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Are Children Really Inferior Goods? Evidence from Displacement-Driven Income Shocks

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  • Jason M. Lindo

Abstract

This paper explores the causal link between income and fertility by analyzing women’s fertility response to the large and permanent income shock generated by a husband’s job displacement. I find that the shock reduces total fertility, suggesting that the causal effect of income on fertility is positive. A model that incorporates the time cost of children and assortative matching of spouses can simultaneously explain this result and the negative cross-sectional relationship. I also find that a husband’s displacement accelerates childbearing, which is consistent with lifecycle models of fertility in which the incentive to delay is driven by expected earnings growth.

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Bibliographic Info

Article provided by University of Wisconsin Press in its journal Journal of Human Resources.

Volume (Year): 45 (2010)
Issue (Month): 2 ()
Pages:

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Handle: RePEc:uwp:jhriss:v:45:y:2010:i2:p301-327

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Web page: http://jhr.uwpress.org/

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Cited by:
  1. Michael Lovenheim & Kevin Mumford, 2010. "Do Family Wealth Shocks Affect Fertility Choices? Evidence from the Housing Market Boom and Bust," Discussion Papers, Stanford Institute for Economic Policy Research 09-004, Stanford Institute for Economic Policy Research.
  2. Lisa J. Dettling & Melissa Schettini Kearney, 2011. "House Prices and Birth Rates: The Impact of the Real Estate Market on the Decision to Have a Baby," NBER Working Papers 17485, National Bureau of Economic Research, Inc.
  3. Kristiina Huttunen & Jenni Kellokumpu, 2012. "The Effect of Job Displacement on Couples? Fertility Decisions," Working Papers, Government Institute for Economic Research Finland (VATT) 29, Government Institute for Economic Research Finland (VATT).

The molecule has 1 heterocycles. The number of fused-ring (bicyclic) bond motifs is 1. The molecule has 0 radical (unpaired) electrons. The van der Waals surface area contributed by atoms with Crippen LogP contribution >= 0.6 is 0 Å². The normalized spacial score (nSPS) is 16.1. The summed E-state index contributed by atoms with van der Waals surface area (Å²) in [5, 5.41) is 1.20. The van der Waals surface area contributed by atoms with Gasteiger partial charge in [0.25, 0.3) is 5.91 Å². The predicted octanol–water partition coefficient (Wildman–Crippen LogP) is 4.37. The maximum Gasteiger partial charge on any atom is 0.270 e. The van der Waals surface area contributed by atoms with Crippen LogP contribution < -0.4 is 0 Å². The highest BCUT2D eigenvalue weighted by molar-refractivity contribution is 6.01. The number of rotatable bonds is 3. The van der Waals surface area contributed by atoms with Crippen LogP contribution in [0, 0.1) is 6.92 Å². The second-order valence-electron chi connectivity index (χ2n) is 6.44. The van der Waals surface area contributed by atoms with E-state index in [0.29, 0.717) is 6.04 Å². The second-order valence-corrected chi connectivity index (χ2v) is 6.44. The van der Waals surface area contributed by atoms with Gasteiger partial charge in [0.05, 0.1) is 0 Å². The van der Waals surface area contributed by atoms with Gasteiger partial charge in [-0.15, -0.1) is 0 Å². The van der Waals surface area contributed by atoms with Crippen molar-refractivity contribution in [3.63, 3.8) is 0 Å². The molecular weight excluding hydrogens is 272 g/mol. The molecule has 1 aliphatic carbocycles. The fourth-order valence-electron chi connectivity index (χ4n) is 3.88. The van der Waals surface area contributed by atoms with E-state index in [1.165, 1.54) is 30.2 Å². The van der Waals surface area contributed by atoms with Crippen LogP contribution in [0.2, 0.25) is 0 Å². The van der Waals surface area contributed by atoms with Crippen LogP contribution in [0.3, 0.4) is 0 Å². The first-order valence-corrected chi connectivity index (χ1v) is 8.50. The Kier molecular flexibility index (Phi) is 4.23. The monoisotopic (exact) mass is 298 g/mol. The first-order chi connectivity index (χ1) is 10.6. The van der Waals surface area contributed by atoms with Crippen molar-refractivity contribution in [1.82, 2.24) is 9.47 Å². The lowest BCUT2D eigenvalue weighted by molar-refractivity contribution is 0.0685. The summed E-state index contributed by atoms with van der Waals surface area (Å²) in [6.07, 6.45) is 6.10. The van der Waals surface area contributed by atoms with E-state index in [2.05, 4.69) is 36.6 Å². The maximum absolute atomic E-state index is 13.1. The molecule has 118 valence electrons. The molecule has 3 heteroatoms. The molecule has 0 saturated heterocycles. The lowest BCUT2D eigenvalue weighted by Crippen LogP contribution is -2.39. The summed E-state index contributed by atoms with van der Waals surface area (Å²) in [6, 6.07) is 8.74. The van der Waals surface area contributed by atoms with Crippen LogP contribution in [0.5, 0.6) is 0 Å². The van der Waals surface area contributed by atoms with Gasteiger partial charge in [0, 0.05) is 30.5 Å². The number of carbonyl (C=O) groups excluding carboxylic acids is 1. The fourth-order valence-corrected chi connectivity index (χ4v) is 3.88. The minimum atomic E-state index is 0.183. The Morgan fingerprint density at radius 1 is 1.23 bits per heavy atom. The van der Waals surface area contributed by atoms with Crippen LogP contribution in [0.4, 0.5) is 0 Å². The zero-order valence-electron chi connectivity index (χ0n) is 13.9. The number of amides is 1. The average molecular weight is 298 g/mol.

4. Hashimoto, Yuki & Kondo, Ayako, 2012. "Long-term effects of labor market conditions on family formation for Japanese youth," Journal of the Japanese and International Economies, Elsevier, vol. 26(1), pages 1-22.
  5. Riddell, W. Craig, 2011. "Unemployment Compensation and Adjustment Assistance for Displaced Workers: Policy Options for Canada," CLSSRN working papers, Vancouver School of Economics clsrn_admin-2011-31, Vancouver School of Economics, revised 22 Dec 2011.
  6. Burlando, Alfredo, 2014. "Transitory shocks and birth weights: Evidence from a blackout in Zanzibar," Journal of Development Economics, Elsevier, Elsevier, vol. 108(C), pages 154-168.
  7. Aliaksandr Amialchuk & Maksim Yemelyanau & Katerina Lisenkova & Mykhaylo Salnykov, 2011. "Economic Determinants of Fertility in Belarus: a Micro-Data Analysis," BEROC Working Paper Series, Belarusian Economic Research and Outreach Center (BEROC) 13, Belarusian Economic Research and Outreach Center (BEROC).
  8. Lindo, Jason M., 2011. "Parental job loss and infant health," Journal of Health Economics, Elsevier, Elsevier, vol. 30(5), pages 869-879.
  9. Jessamyn Schaller & Ann Huff Stevens, 2014. "Short-run Effects of Job Loss on Health Conditions, Health Insurance, and Health Care Utilization," NBER Working Papers 19884, National Bureau of Economic Research, Inc.
  10. Andrea Menclova, 2013. "The Effects of Unemployment on Prenatal Care Use and Infant Health," Journal of Family and Economic Issues, Springer, Springer, vol. 34(4), pages 400-420, December.
  11. Dettling, Lisa J. & Kearney, Melissa S., 2014. "House prices and birth rates: The impact of the real estate market on the decision to have a baby," Journal of Public Economics, Elsevier, Elsevier, vol. 110(C), pages 82-100.

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